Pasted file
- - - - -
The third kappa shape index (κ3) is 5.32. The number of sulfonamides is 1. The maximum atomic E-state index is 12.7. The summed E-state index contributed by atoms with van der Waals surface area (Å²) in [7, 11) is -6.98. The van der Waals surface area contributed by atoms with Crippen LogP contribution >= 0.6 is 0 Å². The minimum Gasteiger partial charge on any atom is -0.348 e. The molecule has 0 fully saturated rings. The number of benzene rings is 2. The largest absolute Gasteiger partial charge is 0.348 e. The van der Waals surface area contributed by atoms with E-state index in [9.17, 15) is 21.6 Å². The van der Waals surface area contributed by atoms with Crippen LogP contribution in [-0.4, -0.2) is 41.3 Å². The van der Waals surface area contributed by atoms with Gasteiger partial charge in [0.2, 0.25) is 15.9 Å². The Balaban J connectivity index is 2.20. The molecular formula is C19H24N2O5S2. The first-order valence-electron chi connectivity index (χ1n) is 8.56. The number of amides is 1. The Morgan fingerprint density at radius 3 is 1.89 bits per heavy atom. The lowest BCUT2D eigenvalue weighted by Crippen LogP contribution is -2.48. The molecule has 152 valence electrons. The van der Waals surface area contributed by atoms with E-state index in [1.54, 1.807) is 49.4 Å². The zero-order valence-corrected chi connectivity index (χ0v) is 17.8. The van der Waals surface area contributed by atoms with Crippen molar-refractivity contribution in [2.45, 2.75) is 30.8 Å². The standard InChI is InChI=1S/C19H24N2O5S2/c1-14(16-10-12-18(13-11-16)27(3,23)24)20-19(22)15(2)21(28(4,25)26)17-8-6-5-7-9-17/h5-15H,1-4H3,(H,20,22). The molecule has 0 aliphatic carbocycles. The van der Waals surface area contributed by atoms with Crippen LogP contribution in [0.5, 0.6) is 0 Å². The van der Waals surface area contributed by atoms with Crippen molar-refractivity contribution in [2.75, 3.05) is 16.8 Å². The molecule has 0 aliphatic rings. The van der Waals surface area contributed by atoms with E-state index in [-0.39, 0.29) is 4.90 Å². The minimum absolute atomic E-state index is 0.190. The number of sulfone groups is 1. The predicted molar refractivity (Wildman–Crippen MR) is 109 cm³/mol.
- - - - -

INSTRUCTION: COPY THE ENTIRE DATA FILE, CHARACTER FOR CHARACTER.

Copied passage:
The third kappa shape index (κ3) is 5.32. The number of sulfonamides is 1. The maximum atomic E-state index is 12.7. The summed E-state index contributed by atoms with van der Waals surface area (Å²) in [7, 11) is -6.98. The van der Waals surface area contributed by atoms with Crippen LogP contribution >= 0.6 is 0 Å². The minimum Gasteiger partial charge on any atom is -0.348 e. The molecule has 0 fully saturated rings. The number of benzene rings is 2. The largest absolute Gasteiger partial charge is 0.348 e. The van der Waals surface area contributed by atoms with E-state index in [9.17, 15) is 21.6 Å². The van der Waals surface area contributed by atoms with Crippen LogP contribution in [-0.4, -0.2) is 41.3 Å². The van der Waals surface area contributed by atoms with Gasteiger partial charge in [0.2, 0.25) is 15.9 Å². The Balaban J connectivity index is 2.20. The molecular formula is C19H24N2O5S2. The first-order valence-electron chi connectivity index (χ1n) is 8.56. The number of amides is 1. The Morgan fingerprint density at radius 3 is 1.89 bits per heavy atom. The lowest BCUT2D eigenvalue weighted by Crippen LogP contribution is -2.48. The molecule has 152 valence electrons. The van der Waals surface area contributed by atoms with E-state index in [1.54, 1.807) is 49.4 Å². The zero-order valence-corrected chi connectivity index (χ0v) is 17.8. The van der Waals surface area contributed by atoms with Crippen molar-refractivity contribution in [2.45, 2.75) is 30.8 Å². The standard InChI is InChI=1S/C19H24N2O5S2/c1-14(16-10-12-18(13-11-16)27(3,23)24)20-19(22)15(2)21(28(4,25)26)17-8-6-5-7-9-17/h5-15H,1-4H3,(H,20,22). The molecule has 0 aliphatic carbocycles. The van der Waals surface area contributed by atoms with Crippen LogP contribution in [0.5, 0.6) is 0 Å². The van der Waals surface area contributed by atoms with Crippen molar-refractivity contribution in [2.75, 3.05) is 16.8 Å². The molecule has 0 aliphatic rings. The van der Waals surface area contributed by atoms with E-state index in [-0.39, 0.29) is 4.90 Å². The minimum absolute atomic E-state index is 0.190. The number of sulfone groups is 1. The predicted molar refractivity (Wildman–Crippen MR) is 109 cm³/mol.